Subsequently, the title or abbreviated title of the Act may be used, but there is no need to refer to the number and year again. References can be confined to the relevant section (s) or sub-section (subsec) under discussion.


The first time a case is referred to, its full title and citation should be given.

Case titles should be italicised: James v John

The words “and another” or “and others” are to be omitted.

Case citations should follow the ordinary format followed in the THRHR:

1967 2 SA 456 (N) or 1996 3 All SA 345 (T) or 1999 11 BCLR 777 (D). There should be NO brackets around the volume number, where such exists.

Specific page references should not be preceded by an “at”. So: 1978 3 SA 234 (A) 237D-G.

If paragraphs are referred to, simply say “para 34”: 1999 2 SA 199 (CC) para 34.

After  the  first  mention  of  a  case,  an  abbreviated  title  may  be  used:

Soobramoney’s case or Soobramoney.

Where a case is referred to for a second or subsequent time, the style adopted in the THRHR is occasionally inconsistent. Two options can be followed. Either give the full case citation each time you refer to the case, or simply give the title or abbreviated title, then the page reference: James v John 56G. The second option will most likely be preferable for authors, and you would be encouraged to adopt this.


The first time a textbook is referred to, a full reference should be given. A full reference will look as follows: Brownsword Contract: Themes for the Twenty-First Century (2000) 34.

It is unnecessary to supply the first name or initials of the author, unless it is necessary to prevent confusion.

Book Titles should be italicised.

An edition can be referred to, where necessary. Kerr The Principles of the Law of Contract 6 ed (2002) 123.

The date of publication should appear in round brackets

When the book is referred to for a subsequent time, you can either use the author’s surname name and the page where you found your authority (Kerr 646) or use the author’s surname, an abbreviated title, and the page where you found your authority (Kerr Contract 646).

Journal Articles

The first time a journal article is referred to, a full reference should be given: Neethling “Defamation in South Africa” 1995 THRHR 378. Please note that the year is NOT placed in brackets, and the volume number is OMITTED. No first names or initials should be given, as is the case with textbook authors, unless it is necessary to prevent confusion.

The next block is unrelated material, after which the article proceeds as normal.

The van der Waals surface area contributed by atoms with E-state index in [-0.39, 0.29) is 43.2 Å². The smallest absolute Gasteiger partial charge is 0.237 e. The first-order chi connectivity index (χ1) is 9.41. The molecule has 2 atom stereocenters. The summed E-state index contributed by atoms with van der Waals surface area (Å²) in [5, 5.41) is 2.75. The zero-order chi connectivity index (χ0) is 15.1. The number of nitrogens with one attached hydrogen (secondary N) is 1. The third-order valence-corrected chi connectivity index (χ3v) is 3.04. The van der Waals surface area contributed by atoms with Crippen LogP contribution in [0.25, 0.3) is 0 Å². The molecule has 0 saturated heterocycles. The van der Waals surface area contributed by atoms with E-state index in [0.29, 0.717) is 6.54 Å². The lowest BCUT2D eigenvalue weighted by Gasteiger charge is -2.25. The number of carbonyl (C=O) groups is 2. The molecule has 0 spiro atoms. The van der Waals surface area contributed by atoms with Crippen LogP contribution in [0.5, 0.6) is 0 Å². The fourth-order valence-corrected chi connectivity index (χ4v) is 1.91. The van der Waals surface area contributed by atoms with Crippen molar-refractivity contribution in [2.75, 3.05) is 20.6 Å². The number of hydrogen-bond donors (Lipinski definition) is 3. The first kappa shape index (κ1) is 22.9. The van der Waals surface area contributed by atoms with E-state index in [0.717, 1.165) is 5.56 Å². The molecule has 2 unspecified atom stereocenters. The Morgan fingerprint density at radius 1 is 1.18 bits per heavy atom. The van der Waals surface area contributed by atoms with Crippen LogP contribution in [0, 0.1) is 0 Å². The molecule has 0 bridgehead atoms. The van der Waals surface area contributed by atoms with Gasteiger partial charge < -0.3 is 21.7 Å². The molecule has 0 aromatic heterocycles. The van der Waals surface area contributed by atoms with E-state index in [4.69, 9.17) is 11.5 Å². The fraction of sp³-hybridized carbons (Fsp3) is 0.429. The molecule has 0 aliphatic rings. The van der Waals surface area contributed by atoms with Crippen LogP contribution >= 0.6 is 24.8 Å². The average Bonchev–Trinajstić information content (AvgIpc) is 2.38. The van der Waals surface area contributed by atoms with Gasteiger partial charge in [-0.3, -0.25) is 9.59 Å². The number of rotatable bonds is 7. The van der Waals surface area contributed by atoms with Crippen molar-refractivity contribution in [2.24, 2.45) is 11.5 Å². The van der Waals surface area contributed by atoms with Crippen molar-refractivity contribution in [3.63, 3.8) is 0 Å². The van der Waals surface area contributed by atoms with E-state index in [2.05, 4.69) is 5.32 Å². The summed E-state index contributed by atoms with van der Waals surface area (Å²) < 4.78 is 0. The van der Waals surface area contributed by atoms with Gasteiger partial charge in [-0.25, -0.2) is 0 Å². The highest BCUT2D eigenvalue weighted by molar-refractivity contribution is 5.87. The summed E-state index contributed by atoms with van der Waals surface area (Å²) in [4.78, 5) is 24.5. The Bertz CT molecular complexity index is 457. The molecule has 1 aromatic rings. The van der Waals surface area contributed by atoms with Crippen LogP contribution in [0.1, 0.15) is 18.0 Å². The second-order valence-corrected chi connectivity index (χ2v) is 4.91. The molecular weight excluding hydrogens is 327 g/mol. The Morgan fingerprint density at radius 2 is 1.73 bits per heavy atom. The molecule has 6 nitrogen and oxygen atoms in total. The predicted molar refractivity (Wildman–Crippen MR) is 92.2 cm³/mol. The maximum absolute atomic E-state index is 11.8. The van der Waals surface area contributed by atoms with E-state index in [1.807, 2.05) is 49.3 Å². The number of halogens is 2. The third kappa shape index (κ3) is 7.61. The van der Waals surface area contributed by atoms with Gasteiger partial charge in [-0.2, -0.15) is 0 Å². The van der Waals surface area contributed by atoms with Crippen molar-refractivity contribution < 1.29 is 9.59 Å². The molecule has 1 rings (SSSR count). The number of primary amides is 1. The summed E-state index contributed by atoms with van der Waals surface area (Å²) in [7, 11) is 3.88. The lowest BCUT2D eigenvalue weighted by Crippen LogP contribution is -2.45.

Titles  of  journals  should  be  italicised,  and  standard  abbreviations  for journal titles should be used.

If  you  wish  to  refer  to  a  specific  page,  do  so  immediately  after  the commencement page, without using “at”: 1978 CILSA 347 350.

When the article is referred to for a second or subsequent time, use an abbreviated reference: Neethling 1995 THRHR 390. Only the page from whence the information was acquired should be reflected.

Ibid may be used if the reference is exactly the same as the preceding one.

Please note that as far as possible we will be avoiding the use of cross- references back to the first reference of the book/journal/case, and referencing techniques like op cit, loc cit and supra to streamline the referencing system and to try to prevent cross-referencing errors.


Please give the author’s surname, the title of the thesis, and then in brackets, the type of thesis, the institution, and the date. Thereafter give the page from whence the information came. So Jansen The Undisclosed Principal (LLD-thesis, RAU, 1997) 34.

Internet references

We will follow the THTHR style as follows: Garrett “Consumer Protection” (accessed 24-02-2004).

Old Authorities

 Please consult 1985 THRHR 125, if you need to use old authorities. The referencing style is pretty standard for these in any event.